She wasn't as famous as Whitney Houston. Her singing was the kind best appreciated quietly, inside the mind. The shy, Nobel-winning poet Wislawa Szymborska died on February 1, 2012, at the age of 88, having given the world a handful of absolutely perfect sentences in perfect order. Her work makes me think of poet W.H. Auden's famous line that the purpose of poetry is, "by telling the truth, to disenchant and disintoxicate."
The news of poetry moves far more slowly than the news of celebrity singers, so I only learned of her death this past weekend. In her honor, then, here is one of her poems, the one I read aloud at least once a year:
It could have happened.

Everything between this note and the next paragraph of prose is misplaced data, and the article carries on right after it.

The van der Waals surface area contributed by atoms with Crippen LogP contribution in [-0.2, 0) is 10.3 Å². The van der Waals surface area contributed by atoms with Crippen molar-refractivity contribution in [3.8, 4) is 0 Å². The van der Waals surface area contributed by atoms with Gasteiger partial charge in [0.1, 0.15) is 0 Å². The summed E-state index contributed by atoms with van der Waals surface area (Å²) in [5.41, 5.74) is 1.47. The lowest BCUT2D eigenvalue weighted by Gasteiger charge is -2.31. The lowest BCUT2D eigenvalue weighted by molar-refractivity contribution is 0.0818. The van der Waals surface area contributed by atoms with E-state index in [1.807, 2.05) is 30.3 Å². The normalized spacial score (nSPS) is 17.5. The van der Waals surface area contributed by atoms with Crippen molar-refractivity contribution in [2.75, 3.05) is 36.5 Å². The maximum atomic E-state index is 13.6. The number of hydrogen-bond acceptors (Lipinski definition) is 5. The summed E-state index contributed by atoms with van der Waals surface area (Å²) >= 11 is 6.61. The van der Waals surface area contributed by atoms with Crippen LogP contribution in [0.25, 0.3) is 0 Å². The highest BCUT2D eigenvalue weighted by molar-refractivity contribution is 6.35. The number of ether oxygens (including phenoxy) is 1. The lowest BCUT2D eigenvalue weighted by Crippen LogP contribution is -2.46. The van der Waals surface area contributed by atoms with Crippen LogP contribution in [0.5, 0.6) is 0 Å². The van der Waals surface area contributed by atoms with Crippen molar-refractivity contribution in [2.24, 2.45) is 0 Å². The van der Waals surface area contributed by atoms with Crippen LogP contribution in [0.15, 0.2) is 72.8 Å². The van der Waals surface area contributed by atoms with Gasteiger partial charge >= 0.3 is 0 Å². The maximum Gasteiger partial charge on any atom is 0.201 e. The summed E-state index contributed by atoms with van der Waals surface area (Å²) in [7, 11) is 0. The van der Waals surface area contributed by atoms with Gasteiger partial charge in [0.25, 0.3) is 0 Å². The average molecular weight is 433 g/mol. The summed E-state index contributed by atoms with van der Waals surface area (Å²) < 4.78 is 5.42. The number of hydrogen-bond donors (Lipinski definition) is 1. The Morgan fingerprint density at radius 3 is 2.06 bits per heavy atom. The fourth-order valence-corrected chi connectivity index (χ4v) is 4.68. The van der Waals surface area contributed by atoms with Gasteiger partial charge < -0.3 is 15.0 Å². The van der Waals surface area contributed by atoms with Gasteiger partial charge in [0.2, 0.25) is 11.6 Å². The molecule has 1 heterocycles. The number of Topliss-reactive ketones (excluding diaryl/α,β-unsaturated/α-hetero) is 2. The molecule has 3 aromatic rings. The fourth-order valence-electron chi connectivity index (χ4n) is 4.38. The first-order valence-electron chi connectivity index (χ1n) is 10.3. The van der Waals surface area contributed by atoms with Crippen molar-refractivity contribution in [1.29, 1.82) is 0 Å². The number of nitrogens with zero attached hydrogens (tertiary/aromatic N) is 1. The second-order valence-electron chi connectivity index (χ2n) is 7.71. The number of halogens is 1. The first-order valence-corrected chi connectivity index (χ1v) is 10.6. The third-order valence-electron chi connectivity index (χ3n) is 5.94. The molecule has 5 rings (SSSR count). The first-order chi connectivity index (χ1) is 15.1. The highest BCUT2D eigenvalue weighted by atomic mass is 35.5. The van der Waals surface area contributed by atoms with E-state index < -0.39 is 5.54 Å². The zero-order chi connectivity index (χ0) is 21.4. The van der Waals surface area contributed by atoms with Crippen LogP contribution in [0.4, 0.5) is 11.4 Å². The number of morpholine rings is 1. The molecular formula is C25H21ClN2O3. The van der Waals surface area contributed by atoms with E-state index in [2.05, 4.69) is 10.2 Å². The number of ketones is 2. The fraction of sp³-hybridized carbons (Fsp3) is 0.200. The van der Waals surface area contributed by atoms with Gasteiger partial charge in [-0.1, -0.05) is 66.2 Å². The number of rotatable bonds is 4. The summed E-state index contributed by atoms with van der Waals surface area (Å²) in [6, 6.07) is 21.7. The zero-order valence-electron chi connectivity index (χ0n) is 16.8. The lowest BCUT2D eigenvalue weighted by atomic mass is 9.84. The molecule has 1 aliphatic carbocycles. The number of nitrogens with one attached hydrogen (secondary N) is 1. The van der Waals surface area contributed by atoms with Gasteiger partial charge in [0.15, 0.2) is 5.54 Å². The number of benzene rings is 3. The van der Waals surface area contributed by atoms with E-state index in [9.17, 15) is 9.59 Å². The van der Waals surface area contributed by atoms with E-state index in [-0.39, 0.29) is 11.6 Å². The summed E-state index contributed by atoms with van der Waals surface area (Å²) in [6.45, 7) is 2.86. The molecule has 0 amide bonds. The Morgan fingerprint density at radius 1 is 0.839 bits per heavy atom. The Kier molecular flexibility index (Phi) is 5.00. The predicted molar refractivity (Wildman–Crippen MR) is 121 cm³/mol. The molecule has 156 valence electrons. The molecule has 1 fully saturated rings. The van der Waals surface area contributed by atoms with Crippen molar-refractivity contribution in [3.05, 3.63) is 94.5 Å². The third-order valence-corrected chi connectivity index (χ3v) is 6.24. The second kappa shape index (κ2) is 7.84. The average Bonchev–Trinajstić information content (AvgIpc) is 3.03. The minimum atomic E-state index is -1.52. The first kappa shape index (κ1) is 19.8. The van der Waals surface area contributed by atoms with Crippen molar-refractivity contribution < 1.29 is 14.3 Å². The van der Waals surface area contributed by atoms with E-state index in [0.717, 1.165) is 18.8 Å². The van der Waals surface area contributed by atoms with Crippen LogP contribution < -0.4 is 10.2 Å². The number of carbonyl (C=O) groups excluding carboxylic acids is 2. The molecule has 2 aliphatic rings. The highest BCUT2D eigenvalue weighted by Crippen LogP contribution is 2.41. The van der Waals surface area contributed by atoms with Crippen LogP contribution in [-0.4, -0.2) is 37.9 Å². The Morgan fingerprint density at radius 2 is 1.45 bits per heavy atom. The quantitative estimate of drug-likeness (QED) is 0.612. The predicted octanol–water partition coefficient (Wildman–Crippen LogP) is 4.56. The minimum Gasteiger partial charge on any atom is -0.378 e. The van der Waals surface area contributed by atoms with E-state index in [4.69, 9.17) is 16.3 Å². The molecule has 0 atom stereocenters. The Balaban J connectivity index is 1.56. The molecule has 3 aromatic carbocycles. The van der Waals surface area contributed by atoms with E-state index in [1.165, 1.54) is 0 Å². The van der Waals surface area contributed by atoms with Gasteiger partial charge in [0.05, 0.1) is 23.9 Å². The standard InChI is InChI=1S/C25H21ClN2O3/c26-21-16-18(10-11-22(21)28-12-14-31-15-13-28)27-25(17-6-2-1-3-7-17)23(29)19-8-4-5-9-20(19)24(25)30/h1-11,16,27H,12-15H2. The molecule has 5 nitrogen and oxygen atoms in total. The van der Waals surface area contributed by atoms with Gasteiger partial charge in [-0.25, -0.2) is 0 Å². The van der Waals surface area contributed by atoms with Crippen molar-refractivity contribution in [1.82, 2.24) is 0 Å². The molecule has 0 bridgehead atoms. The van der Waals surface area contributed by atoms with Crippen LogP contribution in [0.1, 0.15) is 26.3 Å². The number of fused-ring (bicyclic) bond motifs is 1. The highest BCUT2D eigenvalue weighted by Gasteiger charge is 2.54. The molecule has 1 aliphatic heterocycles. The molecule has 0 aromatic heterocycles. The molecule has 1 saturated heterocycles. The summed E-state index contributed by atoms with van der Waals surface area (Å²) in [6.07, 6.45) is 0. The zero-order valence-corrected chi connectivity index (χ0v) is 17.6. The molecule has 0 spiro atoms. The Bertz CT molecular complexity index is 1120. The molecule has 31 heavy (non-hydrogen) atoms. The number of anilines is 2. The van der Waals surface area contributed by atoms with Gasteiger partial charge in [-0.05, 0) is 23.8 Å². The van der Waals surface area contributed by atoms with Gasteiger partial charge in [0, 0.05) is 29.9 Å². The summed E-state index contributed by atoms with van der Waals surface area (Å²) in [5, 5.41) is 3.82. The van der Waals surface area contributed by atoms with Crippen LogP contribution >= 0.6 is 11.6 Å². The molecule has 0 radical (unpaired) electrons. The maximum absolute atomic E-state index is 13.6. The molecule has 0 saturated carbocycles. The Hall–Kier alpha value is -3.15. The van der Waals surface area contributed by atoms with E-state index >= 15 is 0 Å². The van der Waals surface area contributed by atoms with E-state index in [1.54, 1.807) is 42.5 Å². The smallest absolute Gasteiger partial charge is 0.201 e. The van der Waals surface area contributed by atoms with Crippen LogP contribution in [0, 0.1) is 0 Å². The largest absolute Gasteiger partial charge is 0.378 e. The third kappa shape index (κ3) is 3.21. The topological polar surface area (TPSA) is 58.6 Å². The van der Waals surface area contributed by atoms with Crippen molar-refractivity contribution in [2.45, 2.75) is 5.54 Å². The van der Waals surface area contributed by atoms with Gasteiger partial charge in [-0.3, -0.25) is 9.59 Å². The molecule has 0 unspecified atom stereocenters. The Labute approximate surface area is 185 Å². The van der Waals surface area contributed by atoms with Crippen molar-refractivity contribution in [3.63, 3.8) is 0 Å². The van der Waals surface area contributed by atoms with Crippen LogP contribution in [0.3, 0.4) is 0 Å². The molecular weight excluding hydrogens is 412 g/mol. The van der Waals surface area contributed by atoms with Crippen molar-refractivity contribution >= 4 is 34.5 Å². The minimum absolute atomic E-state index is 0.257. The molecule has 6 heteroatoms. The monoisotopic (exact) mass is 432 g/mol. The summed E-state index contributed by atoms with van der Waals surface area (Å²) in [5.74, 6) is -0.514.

It had to happen.
It happened earlier. Later.
Nearer. Farther off.
It happened, but not to you.
You were saved because you were the first.
You were saved because you were the last.
Alone. With others.
On the right. The left.
Because it was raining. Because of the shade.
Because the day was sunny.
You were in luck -- there was a forest.
You were in luck -- there were no trees.
You were in luck -- a rake, a hook, a beam, a brake,
A jamb, a turn, a quarter-inch, an instant . . .
So you're here? Still dizzy from
another dodge, close shave, reprieve?
One hole in the net and you slipped through?
I couldn't be more shocked or
how your heart pounds inside me.
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